To the Indian women’s cricket team

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Dear members of the Indian cricket team,

No matter what happens today, you all are an inspiration to us. I have seen you playing World Cup matches in front of around 10 people in the stadium. I have read about female players who had to stay in hotel rooms with cockroaches. I have read about the battles you fight every day to be taken seriously. I have read about the sexism that you face everyday. I have read about your low salaries. I wonder what keeps you going. Then I saw your eyes and got my answer: It is your passion. Your passion for the game. Your passion for excellence. It is your passion that has got you through the dingy hotel rooms and the step-motherly treatment. I hope things get better for you all (and also the women’s cricket in general). All the best for the final!

To people who blindly follow Science

Scientists, dietitians, and doctors are also influenced by patriarchal culture.They are not Gods. They are subjective human beings who are conditioned by the society. A good example of this is the way some doctors fat-shame their patients.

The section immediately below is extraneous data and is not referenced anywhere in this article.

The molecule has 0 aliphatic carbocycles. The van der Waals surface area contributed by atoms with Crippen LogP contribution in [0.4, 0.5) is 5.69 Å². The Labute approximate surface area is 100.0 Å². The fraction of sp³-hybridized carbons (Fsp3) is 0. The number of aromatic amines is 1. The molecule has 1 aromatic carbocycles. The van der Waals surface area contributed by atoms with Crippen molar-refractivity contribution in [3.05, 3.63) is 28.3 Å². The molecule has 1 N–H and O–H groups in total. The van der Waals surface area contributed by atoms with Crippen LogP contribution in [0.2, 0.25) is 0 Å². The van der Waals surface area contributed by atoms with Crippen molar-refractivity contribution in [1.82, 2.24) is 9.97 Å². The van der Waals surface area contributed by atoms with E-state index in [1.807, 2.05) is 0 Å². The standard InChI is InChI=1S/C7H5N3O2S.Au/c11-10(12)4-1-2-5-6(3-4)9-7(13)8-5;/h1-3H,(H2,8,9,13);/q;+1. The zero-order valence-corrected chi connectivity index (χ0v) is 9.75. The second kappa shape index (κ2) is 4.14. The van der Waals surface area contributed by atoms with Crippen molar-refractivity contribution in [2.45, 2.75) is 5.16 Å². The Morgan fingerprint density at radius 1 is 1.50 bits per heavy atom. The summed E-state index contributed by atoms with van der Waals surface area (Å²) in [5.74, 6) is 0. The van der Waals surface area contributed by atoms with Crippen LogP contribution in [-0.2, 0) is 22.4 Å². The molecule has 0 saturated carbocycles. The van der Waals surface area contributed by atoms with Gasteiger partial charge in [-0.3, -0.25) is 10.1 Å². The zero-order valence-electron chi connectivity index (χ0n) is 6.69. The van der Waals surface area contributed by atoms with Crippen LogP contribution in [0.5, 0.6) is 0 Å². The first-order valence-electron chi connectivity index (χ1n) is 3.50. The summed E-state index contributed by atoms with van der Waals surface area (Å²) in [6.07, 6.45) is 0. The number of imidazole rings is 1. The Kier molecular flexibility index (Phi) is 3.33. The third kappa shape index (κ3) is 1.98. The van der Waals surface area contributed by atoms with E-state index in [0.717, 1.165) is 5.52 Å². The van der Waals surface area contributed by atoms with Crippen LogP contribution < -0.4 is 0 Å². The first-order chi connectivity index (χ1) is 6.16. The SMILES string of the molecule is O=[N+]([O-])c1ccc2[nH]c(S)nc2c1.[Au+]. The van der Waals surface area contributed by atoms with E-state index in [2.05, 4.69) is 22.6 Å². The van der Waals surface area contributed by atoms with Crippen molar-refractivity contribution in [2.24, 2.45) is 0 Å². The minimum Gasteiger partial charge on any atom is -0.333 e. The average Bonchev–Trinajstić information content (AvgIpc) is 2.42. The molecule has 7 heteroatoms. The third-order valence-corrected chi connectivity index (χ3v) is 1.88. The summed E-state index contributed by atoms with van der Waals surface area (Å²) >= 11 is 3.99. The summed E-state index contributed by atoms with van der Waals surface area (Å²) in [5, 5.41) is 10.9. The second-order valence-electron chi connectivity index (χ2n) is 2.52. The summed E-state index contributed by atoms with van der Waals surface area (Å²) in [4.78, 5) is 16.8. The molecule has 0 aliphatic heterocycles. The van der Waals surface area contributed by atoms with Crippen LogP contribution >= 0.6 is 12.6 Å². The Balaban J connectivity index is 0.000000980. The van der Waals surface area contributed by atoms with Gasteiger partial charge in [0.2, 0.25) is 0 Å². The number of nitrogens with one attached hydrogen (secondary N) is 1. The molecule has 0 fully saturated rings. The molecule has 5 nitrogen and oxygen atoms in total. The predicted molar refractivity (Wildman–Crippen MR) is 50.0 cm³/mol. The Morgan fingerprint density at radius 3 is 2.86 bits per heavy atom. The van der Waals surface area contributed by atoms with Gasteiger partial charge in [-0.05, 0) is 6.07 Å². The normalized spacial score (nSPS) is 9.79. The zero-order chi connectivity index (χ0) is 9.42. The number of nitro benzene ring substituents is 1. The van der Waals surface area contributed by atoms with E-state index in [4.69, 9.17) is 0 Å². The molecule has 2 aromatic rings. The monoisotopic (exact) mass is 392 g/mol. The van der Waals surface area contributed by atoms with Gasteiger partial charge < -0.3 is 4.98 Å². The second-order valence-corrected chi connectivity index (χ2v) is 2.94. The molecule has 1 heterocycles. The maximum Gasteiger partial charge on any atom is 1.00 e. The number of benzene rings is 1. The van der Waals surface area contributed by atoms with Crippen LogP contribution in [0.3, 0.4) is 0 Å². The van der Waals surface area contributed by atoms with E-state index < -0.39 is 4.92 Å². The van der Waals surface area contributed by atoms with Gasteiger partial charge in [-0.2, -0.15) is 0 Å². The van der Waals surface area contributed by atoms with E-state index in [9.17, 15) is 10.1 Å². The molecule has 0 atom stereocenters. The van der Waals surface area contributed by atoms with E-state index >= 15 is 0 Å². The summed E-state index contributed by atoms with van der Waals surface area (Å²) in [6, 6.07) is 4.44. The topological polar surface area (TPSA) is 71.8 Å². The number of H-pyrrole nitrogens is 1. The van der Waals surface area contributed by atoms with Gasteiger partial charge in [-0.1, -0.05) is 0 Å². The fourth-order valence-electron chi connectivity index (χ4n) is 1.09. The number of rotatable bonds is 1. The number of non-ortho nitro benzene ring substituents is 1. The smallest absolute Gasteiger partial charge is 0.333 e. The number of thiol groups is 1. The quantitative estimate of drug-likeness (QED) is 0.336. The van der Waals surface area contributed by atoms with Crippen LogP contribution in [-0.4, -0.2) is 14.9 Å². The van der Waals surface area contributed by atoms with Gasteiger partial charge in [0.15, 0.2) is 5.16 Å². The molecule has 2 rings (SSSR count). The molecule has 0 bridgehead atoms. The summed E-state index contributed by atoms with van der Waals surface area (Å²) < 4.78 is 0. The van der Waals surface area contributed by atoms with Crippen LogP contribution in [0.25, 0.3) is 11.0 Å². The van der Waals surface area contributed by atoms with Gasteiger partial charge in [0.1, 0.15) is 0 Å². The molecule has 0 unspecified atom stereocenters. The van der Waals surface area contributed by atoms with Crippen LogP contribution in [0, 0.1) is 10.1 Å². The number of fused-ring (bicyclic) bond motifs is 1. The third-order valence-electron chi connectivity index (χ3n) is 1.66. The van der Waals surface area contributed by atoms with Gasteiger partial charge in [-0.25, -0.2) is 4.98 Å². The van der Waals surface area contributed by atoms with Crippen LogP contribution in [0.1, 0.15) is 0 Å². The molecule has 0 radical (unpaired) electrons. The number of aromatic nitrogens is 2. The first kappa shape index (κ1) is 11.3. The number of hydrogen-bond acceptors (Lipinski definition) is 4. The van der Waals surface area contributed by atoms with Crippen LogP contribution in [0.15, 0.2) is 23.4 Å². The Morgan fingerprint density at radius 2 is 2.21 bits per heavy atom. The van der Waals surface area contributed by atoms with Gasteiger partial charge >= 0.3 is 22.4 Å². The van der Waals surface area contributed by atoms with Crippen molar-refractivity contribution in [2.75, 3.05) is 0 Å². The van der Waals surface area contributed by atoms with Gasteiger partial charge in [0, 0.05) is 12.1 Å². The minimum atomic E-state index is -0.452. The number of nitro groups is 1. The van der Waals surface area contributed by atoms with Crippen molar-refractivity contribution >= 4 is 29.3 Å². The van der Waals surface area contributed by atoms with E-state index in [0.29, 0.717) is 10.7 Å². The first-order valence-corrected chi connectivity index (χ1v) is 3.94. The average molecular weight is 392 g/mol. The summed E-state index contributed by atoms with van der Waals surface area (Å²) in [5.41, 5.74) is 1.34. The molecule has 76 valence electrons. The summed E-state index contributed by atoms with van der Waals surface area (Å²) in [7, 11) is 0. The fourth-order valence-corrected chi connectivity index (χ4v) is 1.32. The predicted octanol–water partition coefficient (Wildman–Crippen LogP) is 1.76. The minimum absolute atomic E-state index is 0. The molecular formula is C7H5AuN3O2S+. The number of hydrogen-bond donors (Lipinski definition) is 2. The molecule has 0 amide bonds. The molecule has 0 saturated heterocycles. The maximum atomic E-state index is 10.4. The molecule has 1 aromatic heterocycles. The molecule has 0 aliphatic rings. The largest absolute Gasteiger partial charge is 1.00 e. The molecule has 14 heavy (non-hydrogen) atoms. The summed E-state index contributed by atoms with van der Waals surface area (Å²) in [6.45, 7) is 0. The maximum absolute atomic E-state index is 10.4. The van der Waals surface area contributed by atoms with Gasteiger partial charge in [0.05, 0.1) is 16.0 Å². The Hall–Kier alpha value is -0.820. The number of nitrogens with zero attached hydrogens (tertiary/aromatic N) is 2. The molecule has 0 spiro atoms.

Don’t be like religious fanatics! Be skeptical. Do your own research and be aware of bias. Remember that even the American Psychiatric Association and the American Psychological Association had once declared homosexuality as a disease!

The problem with ‘Baahubali: The Conclusion’

‘Baahubali: The Conclusion’ is a nice movie but there are places where the message of ‘women empowerment’ feels like a joke.

Examples:
1. Devasena, who epitomizes a strong, independent woman, says things like, “Why are you hiding in the back like women?” In other words, she wants men to stop acting like women (women=weak). This is a classic example of internalized misogyny.
2. The arrows of Devasena have a pink color on them while the arrows of Amarendra Baahubali have blue color. This is a classic example of gender stereotyping.
3. At the end of the day,  Devasena has no identity of her own. Just like Avantika in ‘Baahubali: The Beginning’ (click), Devasena begins her journey as an independent, strong woman but is ultimately defined by her relationship with men (girlfriend, wife, mother). It is all about Baahubali, his kingdom, his child, his strength and his revenge.